“He considered the Air Force, but he wanted to honor his father so he went into the Navy,” Kevin said, but later considered special operations, before finally settling on his rating.

Kevin spoke about the anticipation of Anthony being part of the interment ceremony on Dec. 6.

“It was just so emotional for me,” Kevin said when he watched the telecast of the ceremony. “When ‘word’ became ‘reality’ on nationwide TV, I could not hold back my emotions … I cried for a day. I probably watched it (the playback of the ceremony) 20 times.”

PROUD FATHER Kevin shared details of how his son was selected to be among President Bush’s casket bearers.

Anthony — who has dual citizenship, U.S. and Japanese — enlisted in the Navy in 2016, but it was not until January of 2017 that he went to boot camp at the Great Lakes Naval Training Center in Illinois.

Kevin was born on that base, when his father Joseph was serving in the Navy. Kevin did his boot camp in Florida, and was in A School at Great Lakes Naval Training Center.

After boot camp, Anthony then went to Anacosta Joint Base in Washington, D.C., in March 2017 — where he is now, 21 months into his time there. Anthony is a seaman who will make petty officer upon attending his military police A School training in San Antonio, Texas, later in 2019, where he will earn petty officer third-class status, according to his father.

Anthony is currently considering officer candidate school as he loves the Navy and is considering a long-term career.

“You come out as an ensign after four years of school/college and you come out an officer,” Kevin explained.

JUST HOW was Anthony selected to be among the casket bearers for President George H.W. Bush?

“When they go through boot camp, drill instructors are always looking for qualities like attitude, physical build and ability, discipline, behavioral traits and just people who are generally squared away,” Kevin said.

When drill instructors looked at trainees, they visualized their role of being part of the “face of the Navy,” according to Kevin. “They offer up the role to serve as a ceremonial honor guard. This is a very coveted position.”

In a Navy of 400,000 personnel, there are only 230 ceremonial honor guards. “So the selection process is thorough,” Kevin said.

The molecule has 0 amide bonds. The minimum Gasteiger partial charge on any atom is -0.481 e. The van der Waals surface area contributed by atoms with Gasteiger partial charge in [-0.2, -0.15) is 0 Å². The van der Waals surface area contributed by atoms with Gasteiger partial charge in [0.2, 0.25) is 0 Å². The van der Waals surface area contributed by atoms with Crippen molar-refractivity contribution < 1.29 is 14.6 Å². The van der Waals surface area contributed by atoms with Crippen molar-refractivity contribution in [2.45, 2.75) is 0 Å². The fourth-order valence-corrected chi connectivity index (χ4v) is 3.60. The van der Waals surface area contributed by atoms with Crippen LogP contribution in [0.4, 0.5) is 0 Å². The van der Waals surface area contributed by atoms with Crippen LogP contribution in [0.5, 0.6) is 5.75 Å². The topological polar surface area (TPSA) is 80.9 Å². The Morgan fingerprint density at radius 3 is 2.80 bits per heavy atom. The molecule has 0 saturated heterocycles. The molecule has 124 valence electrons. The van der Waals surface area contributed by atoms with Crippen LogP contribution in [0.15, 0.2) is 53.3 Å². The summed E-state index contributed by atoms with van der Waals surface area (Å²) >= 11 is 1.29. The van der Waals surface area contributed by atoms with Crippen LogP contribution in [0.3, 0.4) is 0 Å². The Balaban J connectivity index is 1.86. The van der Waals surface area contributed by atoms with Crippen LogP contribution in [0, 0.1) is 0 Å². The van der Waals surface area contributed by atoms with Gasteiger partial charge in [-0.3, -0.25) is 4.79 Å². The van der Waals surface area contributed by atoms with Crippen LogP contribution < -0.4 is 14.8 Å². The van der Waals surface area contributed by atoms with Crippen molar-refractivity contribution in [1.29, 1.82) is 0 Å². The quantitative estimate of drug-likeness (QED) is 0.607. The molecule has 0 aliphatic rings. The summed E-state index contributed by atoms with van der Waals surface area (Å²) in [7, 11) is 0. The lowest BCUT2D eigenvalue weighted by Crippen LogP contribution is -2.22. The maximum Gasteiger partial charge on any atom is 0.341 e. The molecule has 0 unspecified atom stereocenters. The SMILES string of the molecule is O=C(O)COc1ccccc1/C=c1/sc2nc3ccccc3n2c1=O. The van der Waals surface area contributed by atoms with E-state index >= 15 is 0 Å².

When possible candidate selections are made, the drill instructors notify their commanding officers, and they meet with candidates prior to being made aware of the position as a ceremonial honor guard.

Kevin spoke about the physical attributes of a casket bearer.

“They’re built like a brick house. They’re big men with big muscles,” he said. “Anthony is a body builder.”

The casket bearers were elated when Arnold Schwarzenegger, “The Terminator,” visited with them after the interment ceremony.

Kevin indicated that Anthony and the other casket bearers were “on call” when it was determined that President Bush’s death was eminent.

After they arrived in Texas, preparation for the event was enormous. Honor guards perform during a wide range of events involving foreign dignitaries.

WHEN HE completes his time at Anacosta Joint Base, he will be “shipped out” in April 2019 to a military police A School in San Antonio, Texas.

Anthony follows in his grandfather and father’s footsteps in serving to the country he loves so dearly. Kevin was in the Navy toward the tail end of the Vietnam War. He did not see action, but served in that theater.

Prior to coming aboard the 7th Fleet flagship guided missile cruiser USS Oklahoma City, his ship was involved in many operations off the coast of Vietnam. Kevin’s rate was fire control technician-missile (FTM).

Kevin’s father Joseph served aboard the USS Enterprise, USS Holland, USS Belknap and other ships, including submarine duty.

KEVIN LAST saw Anthony in August of this year, and Anthony’s hoping to get leave to return to Hot Springs for Christmas.

“I think he has a ‘warrior spirit,’” Kevin said of his son. “He ran track in high school, he was very active in sports … He’s very, very dedicated in what he does. He loves serving his country.”

Anthony is seriously considering making a career out of it. If that happens, the three generations of the Byrns family in the Navy — Joseph, Kevin and Anthony — will have a big smile on their faces for their proud service to the country they love.